The idea of prevention is not new. On 15 April 1969, North Korea shot down a U.S. spy plane, an EC-121 and killed 31 Americans aboard. To this day North Korea celebrates this shoot down as a “badge of national honor.” Additionally, the Nixon administration considered a range of options including nuclear strikes. However, they declined to take military action.
Turning the Screws
On 26 March 2010, North Korea sank a South Korean Navy ship, Cheonan. Turning the screws strategy would necessitate a U.S. or South Korean response. It is a strategy that advocates a tit for tat. If North Korea acts out of line, the U.S. and its allies will respond with equal or greater force. The hope is that events do not escalate any further beyond response and counter-response. However, Bowden concludes, “Any limited strike would almost certainly start an escalating cycle of attack/ counterattack” (Bowden 72).
This strategy contains significant risks similar to the prevention strategy. A lot depends on the North Korean leader’s response, and Bowden writes that Kim’s “power is absolute, and pugnacity is central to it.” It does appear that this is the strategy currently being employed by both the U.S. and North Korea. As the North tests missiles, the U.S. and South Korea conduct military exercises. Conversely, when military exercises are conducted, the North will test missiles. This type of back and forth is called the “provocation cycle.” Provocation cycles can be preludes to much more drastic action to include full-scale war.
The decapitation strategy is a covert one. It relies on the CIA and intelligence agencies. The intent is to remove the Kim regime through assassination or a military backed coup. However, due to the nature of the North Korean regime, it is incredibly hard for spy networks to penetrate the North. North Korea has frequently accused the U.S. and South Korea of attempting to assassinate their leader.
There are also plans for special forces teams to strike the North Korean leader. However, as Bowden explains, such an action would disregard a U.S. policy prohibiting political assassination (Bowden 73). This strategy contains an enormous amount of risk. Bowden suggests that the best hope is that it happens “within Kim’s inner circle.” This is reminiscent of the U.S. hope that Saddam Hussein would be removed by a military coup. The line used to be, “I can’t tell you who the next leader of Iraq is going to be, but his first name starts with ‘General.'” This military coup never occurred in Iraq. Instead, the U.S. chose to conduct a military intervention, which overthrew Saddam’s regime in 2003.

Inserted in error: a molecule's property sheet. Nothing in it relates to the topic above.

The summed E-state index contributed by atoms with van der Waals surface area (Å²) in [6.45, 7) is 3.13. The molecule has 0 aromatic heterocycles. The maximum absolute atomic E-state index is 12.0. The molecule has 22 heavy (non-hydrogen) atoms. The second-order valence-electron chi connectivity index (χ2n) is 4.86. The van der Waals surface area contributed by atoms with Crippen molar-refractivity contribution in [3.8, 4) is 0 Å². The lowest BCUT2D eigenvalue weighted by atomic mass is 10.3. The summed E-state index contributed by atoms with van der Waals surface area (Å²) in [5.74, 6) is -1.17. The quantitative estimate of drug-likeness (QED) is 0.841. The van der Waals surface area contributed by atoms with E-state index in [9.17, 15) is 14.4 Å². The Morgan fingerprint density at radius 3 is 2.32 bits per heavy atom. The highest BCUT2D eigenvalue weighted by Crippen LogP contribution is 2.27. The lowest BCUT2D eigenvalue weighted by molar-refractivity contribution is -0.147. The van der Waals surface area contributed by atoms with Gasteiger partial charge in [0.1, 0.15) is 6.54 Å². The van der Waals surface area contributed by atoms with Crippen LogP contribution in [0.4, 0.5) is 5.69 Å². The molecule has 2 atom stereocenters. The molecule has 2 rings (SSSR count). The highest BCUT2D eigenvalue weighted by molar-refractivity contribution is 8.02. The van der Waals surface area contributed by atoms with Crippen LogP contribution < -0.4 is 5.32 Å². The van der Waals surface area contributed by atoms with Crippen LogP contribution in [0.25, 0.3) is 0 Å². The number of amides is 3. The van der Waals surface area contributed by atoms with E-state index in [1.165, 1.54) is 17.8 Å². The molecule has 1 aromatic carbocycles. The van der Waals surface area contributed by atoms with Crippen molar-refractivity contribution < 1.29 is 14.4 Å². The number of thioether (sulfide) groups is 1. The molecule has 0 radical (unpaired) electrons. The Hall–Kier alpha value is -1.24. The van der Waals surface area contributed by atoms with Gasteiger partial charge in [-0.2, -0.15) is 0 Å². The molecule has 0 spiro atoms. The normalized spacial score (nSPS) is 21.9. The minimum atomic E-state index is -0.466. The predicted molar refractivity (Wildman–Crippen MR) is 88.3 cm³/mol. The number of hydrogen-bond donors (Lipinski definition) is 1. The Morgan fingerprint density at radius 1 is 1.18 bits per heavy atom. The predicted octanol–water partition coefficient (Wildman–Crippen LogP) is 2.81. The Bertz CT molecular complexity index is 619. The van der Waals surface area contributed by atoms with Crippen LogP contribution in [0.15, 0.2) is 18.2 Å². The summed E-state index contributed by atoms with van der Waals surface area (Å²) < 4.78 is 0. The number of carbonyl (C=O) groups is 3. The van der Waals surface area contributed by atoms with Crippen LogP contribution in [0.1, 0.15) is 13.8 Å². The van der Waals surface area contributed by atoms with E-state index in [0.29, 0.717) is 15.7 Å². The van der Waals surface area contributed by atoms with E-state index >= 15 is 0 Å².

With the final option, one has to ask the question, “Would you be comfortable with North Korea having the ability to strike Los Angeles with a nuclear weapon?” If the answer is yes, then acceptance is preferable. As Bowden explains, acceptance is the sobering reality that “It’s a done deal.” North Korea will have nuclear tipped ICBMs capable of striking the U.S. Now what?
This seems to be the worst strategy, but Bowden suggests it is most practical. Furthermore, he cites the Cold War as setting a historical example for it. The acceptance strategy comes down to buying time. Maintaining the status quo is the basis for the strategy. Meanwhile, the U.S. develops more options such as improved anti-missile capabilities and creating conditions for disarmament talks. This strategy is vague because there are not a lot of good options right now. But, it relies on buying time to develop more options that don’t involve millions of lives lost on either side.
The article concludes that “North Korea is a problem with no solution… except time” (Bowden 77). It also assumes that Kim will not use his nuclear tipped ICBMs. It places trust in the assumption that Kim is not a “madman.” Ultimately, he wants self-preservation for his regime. But, President Trump has tweeted, “It won’t happen.”
As previously stated Bowden’s conclusion points to acceptance as the only viable option. To gain some insight on what the acceptance strategy looks like, South Korea is the best guide. They live under the constant threat of destruction from the North. Bowden summarizes South Korea’s acceptance with a quote from one resident, who said, “Since I have been living here so long, I am not scared anymore. Even if there was a war now, it would not give us time to flee. We would all just die in an instant” (Bowden 77).
On July 4, 2017, North Korea successfully tested a missile with a range that could potentially hit Alaska. In response, the U.S. conducted military exercises with South Korea. This included two B-1B bombers escorted by fighter jets. The war on the peninsula never officially ended in 1953. As such, it continues on a limited scale to this day. The entire situation is a giant tinder box. As military thinkers, it is important to understand the range of options. Mark Bowden’s article helps further this understanding.
Source: July/ August 2017 Cover Story for The Atlantic, “How To Deal with North Korea“, Mark Bowden